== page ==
The novella tracks the relationship between the aforementioned sensualist, Dmitri Zilber, and narrator Samuel Gerson as they attempt to navigate the choppy waters of young adulthood in the early 1990s. What draws Samuel to Dmitri is the latter’s uncompromising nature. Where Samuel is occasionally cowed by his overbearing gym teacher, Dmitri pays no respect to anyone who hasn’t, in his eyes, earned it. It also helps that Dmitri has a beautiful sister named Yelizaveta, who catches Samuel’s eye and eventually steals heart.In love, or so he believes, with Yelizaveta, Samuel begins to see the world as Dmitri does: as a series of black and white propositions: right and wrong, good and bad, heroes and villains. Consequently, when Samuel learns that Yelizaveta has eyes for a popular jock, the jock becomes a villain from Samuel’s perspective, and much of the remaining narrative revolves around the narrator’s gradual realization that life rarely offers such cut-and-dried distinctions.

Ultimately, it’s this gradual realization that makes The Sensualist so effective. As he struggles to understand his relationships with Yelazaveta and Dmitri, Samuel must also deal with a grandfather whose delusions of persecution put a heavy strain on the family. Likewise, the delusions of grandeur that Samuel’s growing circle of friends tends to entertain place them in increasingly precarious positions. Through it all, what Samuel needs most is to grow comfortable with uncertainty, of occupying the spaces between good and bad, of appreciating (dare I say it?) the shades of gray that complicate human experience—and Torday leads his narrator through the winding maze of young adulthood with the deft and sensitive heart of someone who’s thoroughly explored its many twists and turns.

Thoroughly engaging and beautifully written, The Sensualist stands alongside such works as The Catcher in the Rye and The Basketball Diaries as that rare breed of book that perfectly captures the ambivalence of youth, a delicate balance of absolute certainty and uncertainty held together by the undeniable anxiety of looming adulthood. In short, an excellent read.

Review by Marc Schuster
© 2012, All Rights Reserved

Book Review: Heart of Scorpio

Heart of Scorpio
Written by Joseph Avski
Translated by Mark McGraw
Tiny TOE Press, 2012

ISBN 9780985822804

Joseph Avski’s Heart of Scorpio, translated from the Spanish by Mark McGraw, offers a bittersweet meditation on the trappings of fame and its discontents. Using the rise and fall of real-life fighter Antonio Cervantes Reyes as a template, the novella follows the meteoric ascent and tragically delusional crash of a fictional Columbian boxer named Milton Olivella.Haunted by the promise of his early career, Olivella has, by the start of the narrative, long since become a ghost of his former self, yet can’t stop imagining the glorious comeback that awaits him. He just needs to clean up his act, just needs to get back into training, just needs one more chance, and the world will once again be his.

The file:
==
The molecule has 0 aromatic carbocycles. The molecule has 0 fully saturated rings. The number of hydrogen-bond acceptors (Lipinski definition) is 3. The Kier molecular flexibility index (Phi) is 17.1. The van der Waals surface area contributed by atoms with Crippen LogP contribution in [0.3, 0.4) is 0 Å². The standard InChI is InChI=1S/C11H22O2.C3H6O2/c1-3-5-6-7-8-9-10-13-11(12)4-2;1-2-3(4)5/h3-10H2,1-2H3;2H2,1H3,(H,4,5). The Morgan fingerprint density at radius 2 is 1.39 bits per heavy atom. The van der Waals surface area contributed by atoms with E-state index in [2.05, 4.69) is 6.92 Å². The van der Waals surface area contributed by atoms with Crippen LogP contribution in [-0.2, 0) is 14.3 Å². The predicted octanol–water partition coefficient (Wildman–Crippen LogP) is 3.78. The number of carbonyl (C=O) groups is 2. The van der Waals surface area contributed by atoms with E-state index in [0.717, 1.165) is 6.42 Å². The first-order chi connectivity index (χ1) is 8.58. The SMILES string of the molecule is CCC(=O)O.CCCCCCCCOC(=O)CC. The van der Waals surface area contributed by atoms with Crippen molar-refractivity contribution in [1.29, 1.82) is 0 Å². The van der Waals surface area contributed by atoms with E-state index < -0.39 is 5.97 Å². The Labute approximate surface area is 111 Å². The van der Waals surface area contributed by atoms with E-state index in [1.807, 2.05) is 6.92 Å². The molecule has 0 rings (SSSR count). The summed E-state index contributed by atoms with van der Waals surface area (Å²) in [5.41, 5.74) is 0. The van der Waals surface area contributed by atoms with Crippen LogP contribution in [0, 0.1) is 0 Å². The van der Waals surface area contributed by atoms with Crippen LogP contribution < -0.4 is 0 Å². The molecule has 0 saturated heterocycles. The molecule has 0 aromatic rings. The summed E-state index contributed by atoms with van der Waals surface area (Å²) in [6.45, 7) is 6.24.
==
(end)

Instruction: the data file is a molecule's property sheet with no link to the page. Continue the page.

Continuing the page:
“Tell [your mother] that soon I’ll be home to stay,” Olivella tells his estranged son, Julian, at one point. “I just need to wrap up a few impending issues, you know how it is. If I can get this thing ready, we can make a little money to start fresh, to get the life back that we used to have before. Tell her that we’re going to start a new life.”

Heart of ScorpioNeedless to say, Julian, who’s been a first-hand witness to his father’s complete emotional, physical, and financial collapse, isn’t buying what the former champion is selling. Yet Julian is deluded in his own way. Born at the height of Olivella’s popularity, he lacks the motivation to make a life for himself outside the boxer’s shadow. Instead, he wallows in self-pity, wishing he had the money, the clothing, and the social standing to make women want to “hit the sheets” with him—a phrase the character utters almost incessantly throughout the novella.That Olivella and his son eventually come to blows comes as no surprise. Theirs is a world where nearly all disputes are settled through violence. More often than not, however, it’s a tragic, desperate, impotent brand of violence that ultimately and without fail ends in self-destruction. There’s no winning, Heart of Scorpio seems to argue on every pageThe best we can do is to wrap comforting narratives around the myriad failures that life inevitably delivers.

Review by Marc Schuster
© 2012, All Rights Reserved